Reality remains.
  • Reply 15 of 58
    foggyhillfoggyhill Posts: 4,767member
    What whole story, that there have been transient specific issues in the past with ios? Are you going that this is somehow equal ti the pervasive broken mostly unfixable slog of crap security on android

    That's like saying a 50 to 5 nfl score means the same thing to the loser as 30 to 27 loss.
    Android security is so bad they can only hope they only get bitchslapped
  • Reply 16 of 58
    eriamjheriamjh Posts: 1,113member

    Well, at least they can sell the phones in England.

  • Reply 17 of 58
    bheitbheit Posts: 15member
    What? Samsung and Google lying, cheating and stealing? Now there's a first!
  • Reply 18 of 58
    cnocbuicnocbui Posts: 3,613member
    Quote:
    Originally Posted by irnchriz View Post



    the author forgot to mention:



    Conclusion



    A week of investigation showed that there are a number of weak points in the Samsung Galaxy S6 Edge. Over the course of a week, we found a total of 11 issues with a serious security impact. Several issues were found in device drivers and image processing, and there were also some logic issues in the device that were high impact and easy-to-exploit.



    The majority of these issues were fixed on the device we tested via an OTA update within 90 days, though three lower-severity issues remain unfixed. It is promising that the highest severity issues were fixed and updated on-device in a reasonable time frame.



    I'm all for android bashing as I am not a fan of it whatsoever but don't sink to this level. iOS and OS X have had security issues before which took Apple a while to patch also, how do you think they jailbreak iPhones? Security holes..Quite ironic timing given the other article today about the purported iOS 9 and OSX zero-day exploits.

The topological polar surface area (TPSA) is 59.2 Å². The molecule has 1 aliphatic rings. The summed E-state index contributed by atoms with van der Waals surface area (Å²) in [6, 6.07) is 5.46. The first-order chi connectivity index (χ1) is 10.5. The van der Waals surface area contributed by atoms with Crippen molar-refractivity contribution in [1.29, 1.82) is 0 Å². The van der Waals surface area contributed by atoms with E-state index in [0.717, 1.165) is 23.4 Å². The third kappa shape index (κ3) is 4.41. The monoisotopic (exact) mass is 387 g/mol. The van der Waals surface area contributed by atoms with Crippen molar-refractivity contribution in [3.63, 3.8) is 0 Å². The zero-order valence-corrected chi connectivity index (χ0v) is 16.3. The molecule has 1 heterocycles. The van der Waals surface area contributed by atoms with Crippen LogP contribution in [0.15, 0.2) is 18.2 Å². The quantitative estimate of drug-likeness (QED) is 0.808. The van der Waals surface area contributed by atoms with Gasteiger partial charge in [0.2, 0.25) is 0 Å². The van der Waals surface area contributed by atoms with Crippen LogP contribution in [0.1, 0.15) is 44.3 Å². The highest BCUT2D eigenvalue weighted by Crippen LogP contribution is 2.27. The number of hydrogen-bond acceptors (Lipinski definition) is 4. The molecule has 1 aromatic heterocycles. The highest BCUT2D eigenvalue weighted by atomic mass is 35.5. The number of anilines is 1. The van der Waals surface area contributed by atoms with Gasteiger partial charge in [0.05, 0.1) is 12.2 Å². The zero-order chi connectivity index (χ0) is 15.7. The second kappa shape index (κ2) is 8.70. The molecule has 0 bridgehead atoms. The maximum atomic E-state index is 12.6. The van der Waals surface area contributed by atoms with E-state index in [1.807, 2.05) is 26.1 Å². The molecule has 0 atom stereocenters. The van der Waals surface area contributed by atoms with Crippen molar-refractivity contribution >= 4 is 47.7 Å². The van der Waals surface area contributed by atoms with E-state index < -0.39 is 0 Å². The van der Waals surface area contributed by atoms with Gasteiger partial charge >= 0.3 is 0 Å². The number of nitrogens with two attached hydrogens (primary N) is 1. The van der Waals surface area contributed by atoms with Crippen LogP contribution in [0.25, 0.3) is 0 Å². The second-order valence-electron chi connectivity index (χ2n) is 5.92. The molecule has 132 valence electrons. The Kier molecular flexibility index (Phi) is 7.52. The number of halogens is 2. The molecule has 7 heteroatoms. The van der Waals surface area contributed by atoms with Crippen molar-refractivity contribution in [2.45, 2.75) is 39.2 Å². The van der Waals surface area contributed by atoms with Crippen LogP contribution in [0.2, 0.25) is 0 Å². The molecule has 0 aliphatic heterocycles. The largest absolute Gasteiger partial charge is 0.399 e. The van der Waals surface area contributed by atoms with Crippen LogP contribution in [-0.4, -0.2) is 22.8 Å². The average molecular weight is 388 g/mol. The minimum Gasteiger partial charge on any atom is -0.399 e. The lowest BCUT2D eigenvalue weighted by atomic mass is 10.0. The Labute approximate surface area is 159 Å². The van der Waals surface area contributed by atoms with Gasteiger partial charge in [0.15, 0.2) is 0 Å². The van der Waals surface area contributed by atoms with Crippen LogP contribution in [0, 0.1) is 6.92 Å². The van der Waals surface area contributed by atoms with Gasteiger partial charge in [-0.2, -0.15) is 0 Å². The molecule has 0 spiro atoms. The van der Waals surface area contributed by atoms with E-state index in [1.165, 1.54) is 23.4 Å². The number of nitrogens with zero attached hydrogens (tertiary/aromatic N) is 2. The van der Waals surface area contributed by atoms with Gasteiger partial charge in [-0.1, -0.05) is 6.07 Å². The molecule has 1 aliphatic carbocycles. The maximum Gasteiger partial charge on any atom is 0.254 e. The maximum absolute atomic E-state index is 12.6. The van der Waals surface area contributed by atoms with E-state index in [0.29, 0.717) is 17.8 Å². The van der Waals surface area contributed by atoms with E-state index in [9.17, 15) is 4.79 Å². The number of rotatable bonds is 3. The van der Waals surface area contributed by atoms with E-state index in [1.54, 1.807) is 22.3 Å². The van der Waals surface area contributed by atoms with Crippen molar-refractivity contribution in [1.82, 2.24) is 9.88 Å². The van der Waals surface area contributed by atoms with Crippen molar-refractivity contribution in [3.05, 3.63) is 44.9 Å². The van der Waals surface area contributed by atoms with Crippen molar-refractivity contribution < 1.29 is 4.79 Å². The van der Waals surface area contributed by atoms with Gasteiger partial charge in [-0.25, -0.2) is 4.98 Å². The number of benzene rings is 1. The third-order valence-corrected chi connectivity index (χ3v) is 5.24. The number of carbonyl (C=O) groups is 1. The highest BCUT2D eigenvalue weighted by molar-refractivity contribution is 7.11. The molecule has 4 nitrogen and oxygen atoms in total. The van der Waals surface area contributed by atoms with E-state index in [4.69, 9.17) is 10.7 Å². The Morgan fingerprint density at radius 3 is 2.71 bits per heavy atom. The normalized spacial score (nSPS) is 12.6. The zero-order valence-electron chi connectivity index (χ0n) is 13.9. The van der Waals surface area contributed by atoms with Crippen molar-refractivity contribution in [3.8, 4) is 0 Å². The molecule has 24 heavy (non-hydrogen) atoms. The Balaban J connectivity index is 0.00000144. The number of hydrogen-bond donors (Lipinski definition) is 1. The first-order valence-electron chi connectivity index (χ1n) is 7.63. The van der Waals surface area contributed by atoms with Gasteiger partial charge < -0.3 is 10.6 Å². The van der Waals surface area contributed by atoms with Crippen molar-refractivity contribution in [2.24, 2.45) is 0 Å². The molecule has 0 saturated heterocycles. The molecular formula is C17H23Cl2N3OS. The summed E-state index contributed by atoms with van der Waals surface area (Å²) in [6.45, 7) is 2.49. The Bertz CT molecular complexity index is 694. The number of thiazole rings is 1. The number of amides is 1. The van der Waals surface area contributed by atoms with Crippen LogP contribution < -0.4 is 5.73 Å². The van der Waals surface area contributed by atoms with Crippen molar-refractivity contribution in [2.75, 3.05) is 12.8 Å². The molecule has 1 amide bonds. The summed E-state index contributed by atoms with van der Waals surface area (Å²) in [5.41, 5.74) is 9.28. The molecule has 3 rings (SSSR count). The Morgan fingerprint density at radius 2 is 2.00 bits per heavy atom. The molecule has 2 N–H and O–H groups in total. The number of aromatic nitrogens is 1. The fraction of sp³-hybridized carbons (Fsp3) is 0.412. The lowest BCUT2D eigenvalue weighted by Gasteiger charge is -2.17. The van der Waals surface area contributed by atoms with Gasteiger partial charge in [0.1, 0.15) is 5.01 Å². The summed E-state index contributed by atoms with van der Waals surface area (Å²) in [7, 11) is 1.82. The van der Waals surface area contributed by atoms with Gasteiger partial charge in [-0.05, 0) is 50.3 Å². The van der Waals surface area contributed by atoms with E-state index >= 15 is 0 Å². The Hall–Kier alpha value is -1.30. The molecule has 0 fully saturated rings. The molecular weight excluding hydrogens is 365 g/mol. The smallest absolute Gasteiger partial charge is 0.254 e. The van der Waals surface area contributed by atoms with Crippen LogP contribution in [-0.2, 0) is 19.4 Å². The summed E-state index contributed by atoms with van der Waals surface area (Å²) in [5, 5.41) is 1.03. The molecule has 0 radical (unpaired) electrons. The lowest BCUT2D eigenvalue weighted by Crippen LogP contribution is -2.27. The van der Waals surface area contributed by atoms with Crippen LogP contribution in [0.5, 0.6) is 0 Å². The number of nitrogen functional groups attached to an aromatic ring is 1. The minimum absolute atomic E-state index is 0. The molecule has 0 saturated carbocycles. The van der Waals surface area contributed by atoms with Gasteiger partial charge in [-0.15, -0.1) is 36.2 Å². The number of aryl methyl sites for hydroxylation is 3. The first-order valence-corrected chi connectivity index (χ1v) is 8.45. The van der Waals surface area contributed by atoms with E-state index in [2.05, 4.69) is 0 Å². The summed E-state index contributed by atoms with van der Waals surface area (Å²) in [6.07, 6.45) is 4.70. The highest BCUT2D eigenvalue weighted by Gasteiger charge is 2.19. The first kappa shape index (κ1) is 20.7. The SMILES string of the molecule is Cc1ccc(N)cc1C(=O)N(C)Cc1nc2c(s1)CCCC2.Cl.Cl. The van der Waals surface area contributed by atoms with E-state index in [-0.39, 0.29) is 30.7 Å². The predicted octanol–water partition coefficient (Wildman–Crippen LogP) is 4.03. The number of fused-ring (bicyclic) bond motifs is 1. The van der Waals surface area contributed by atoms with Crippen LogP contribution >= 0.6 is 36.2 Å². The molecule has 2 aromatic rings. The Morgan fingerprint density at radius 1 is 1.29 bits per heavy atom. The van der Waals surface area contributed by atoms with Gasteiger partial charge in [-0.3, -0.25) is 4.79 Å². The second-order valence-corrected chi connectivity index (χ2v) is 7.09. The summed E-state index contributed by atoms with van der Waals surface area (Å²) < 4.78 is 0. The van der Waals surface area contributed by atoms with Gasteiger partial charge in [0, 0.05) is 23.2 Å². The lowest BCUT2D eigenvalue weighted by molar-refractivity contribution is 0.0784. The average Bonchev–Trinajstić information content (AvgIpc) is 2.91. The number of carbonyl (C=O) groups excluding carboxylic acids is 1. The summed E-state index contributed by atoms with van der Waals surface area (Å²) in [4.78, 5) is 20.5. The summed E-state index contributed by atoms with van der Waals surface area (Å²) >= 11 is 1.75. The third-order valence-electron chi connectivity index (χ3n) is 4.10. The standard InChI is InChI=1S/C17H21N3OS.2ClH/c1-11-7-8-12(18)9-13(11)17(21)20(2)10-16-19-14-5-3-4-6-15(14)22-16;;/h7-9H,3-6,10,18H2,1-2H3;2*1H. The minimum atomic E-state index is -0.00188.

• Reply 19 of 58
    solipsismysolipsismy Posts: 5,099member
    igorsky wrote: »
    One day someone will have to explain this phenomenon of certain iPhone users defending Samsung after the years of glee with which Samsung attempted to make iPhone users look like idiots.  Boggles the mind, really.

    Being fair and reasonable is mind boggling? :\ Why should he ignore facts and act like the very people you say attacked iPhone users due to some blind brand loyalty? We need more people like [@]irnchriz[/@], not less.
  • Reply 20 of 58
    brakkenbrakken Posts: 677member
    Somehow, this news never seems to make it into CNN, Cnet or mashable. I would never imagine it's because Apple's competitors leave skid marks in their undies everyday, and that their only hope of survival is to besmirch Apple.

    The psychologically interesting thing is how far people go to ignore what they know to maintain a position.

    The only way out for Goog is to dump Andyroid and replace it with a new OS, one built and designed like iOS. Sams should try integrity.